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Bridging the Gap In A Fluid World

Updated: Apr 2



Dad: Son, it’s time I gave you the talk about the birds and the bees.

Son: About how they are endangered due to human action and habitat loss? Did you know that without humans the earth would survive, but without bees, entire eco-systems would collapse?

Dad: Eh?


Times are changing and at a rate that can be hard to keep up. No two generations have experienced a bigger gap than Gen X parents and their Gen Z kids. Let’s face it, these kids know way too much and more than their parents will ever know. But does that mean that Gen X should throw their hands up in the air and let their offspring run loose? That’s probably not a great idea. There is wisdom that comes with age that no amount of reading or researching on the net could every bring.


If parents want to bridge the generation gap with their kids however, they need to accept that it’s a two-way street. The older generation has a lot to teach the young ones, but they also have a lot to learn from these kids. One thing for sure that Gen X can learn from their children, is about the fluid world that we live in. Gone are the days of guys and gals or dudes and dudettes. Now everyone is ‘bruh’ and with good reason – gender fluidity.


Being gender fluid?

Being gender-fluid means to have a gender that is not strictly masculine or feminine. For example; There are individuals who might be of one gender but feel like they belong to another or those who identify as either, both or neither genders at different times.


For someone who has grown up in a more binary, black/white world, this can be extremely confusing. Which brings us back to the opening lines of this piece; forget talking about the birds and the bees (we saw how that went), you can’t even talk about ‘boy meets girl’ anymore.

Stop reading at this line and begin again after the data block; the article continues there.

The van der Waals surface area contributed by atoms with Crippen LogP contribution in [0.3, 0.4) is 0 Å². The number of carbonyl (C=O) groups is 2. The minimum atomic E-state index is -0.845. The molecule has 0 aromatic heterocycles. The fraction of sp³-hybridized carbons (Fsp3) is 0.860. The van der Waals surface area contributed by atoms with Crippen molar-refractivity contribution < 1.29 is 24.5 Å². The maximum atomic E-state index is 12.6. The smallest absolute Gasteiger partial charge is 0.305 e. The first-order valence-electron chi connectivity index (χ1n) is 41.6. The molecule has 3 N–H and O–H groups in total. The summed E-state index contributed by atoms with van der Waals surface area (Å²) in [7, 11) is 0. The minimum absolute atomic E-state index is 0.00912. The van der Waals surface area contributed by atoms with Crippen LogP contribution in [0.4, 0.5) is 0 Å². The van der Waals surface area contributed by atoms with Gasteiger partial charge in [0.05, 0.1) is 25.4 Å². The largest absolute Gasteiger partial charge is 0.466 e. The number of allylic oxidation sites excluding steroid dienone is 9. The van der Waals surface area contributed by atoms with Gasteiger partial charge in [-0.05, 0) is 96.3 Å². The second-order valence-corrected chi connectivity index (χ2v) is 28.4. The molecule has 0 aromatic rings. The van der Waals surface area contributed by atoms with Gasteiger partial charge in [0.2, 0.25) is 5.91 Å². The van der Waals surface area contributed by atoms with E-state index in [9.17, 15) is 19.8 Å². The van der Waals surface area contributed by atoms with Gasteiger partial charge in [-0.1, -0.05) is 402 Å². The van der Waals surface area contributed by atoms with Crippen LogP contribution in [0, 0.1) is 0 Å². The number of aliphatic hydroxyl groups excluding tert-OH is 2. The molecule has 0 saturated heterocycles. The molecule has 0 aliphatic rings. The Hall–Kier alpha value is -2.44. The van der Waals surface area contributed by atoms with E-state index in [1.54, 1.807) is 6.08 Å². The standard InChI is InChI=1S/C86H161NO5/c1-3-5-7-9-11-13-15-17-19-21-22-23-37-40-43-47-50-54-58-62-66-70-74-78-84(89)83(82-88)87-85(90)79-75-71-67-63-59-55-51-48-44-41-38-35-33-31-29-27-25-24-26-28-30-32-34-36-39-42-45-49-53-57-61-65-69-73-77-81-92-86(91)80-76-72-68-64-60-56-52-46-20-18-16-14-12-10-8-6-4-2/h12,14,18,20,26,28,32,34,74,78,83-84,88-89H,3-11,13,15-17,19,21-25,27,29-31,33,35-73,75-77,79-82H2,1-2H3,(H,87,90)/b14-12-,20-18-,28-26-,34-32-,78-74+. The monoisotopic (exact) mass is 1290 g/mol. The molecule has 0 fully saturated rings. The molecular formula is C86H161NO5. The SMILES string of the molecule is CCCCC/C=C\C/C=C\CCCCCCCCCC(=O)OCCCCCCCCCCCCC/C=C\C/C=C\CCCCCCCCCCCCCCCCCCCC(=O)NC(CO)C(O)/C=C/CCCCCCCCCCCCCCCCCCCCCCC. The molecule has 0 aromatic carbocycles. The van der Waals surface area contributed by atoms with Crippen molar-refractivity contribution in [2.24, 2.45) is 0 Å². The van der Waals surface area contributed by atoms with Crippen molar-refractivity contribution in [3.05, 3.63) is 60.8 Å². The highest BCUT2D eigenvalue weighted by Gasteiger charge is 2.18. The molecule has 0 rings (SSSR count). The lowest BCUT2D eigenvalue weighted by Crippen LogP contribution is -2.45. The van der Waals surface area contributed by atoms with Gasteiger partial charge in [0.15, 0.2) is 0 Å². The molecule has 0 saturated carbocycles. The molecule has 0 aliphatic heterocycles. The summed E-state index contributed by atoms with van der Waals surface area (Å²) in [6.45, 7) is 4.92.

Breaking things down to build the bridge

If you’re a parent and are wondering how to have ‘the talk’ with your teenage kids, here’s something you should consider:


Your kids most likely already know about sex. Instead of expecting to tell them about it, it might be a good idea to ask them if they have any questions, they want to ask you. Be prepared to give open and honest answers. It would also help to understand if your child is having trouble finding their identity. Studies have shown that having supportive parents has not only helped boost teens’ self-esteem but also helped prevent depression and even suicide. Parents don’t need to know it all, they just need their kids to know that they love and accept them no matter what.


Kids who have learned acceptance in the home are also more likely to be accepting of other kids who are different. On the other hand, children who have been forced to conform and fit a certain set of acceptable behaviours, are more prone to become bullies. It’s interesting that in a world where kids know so much, they still need their parents to teach them kindness and compassion for other human beings. Like we said, bridging the gap is a two-way street.


These are confusing times for both teenage kids and their parents. The age of information has armed us with easy access to everything we need to know, and yet dealing with human behaviour can still be a challenge. Perhaps, if parents really want to connect with their kids, then they should take a break from googling How To Raise A Teenager articles and talk to them face to face.

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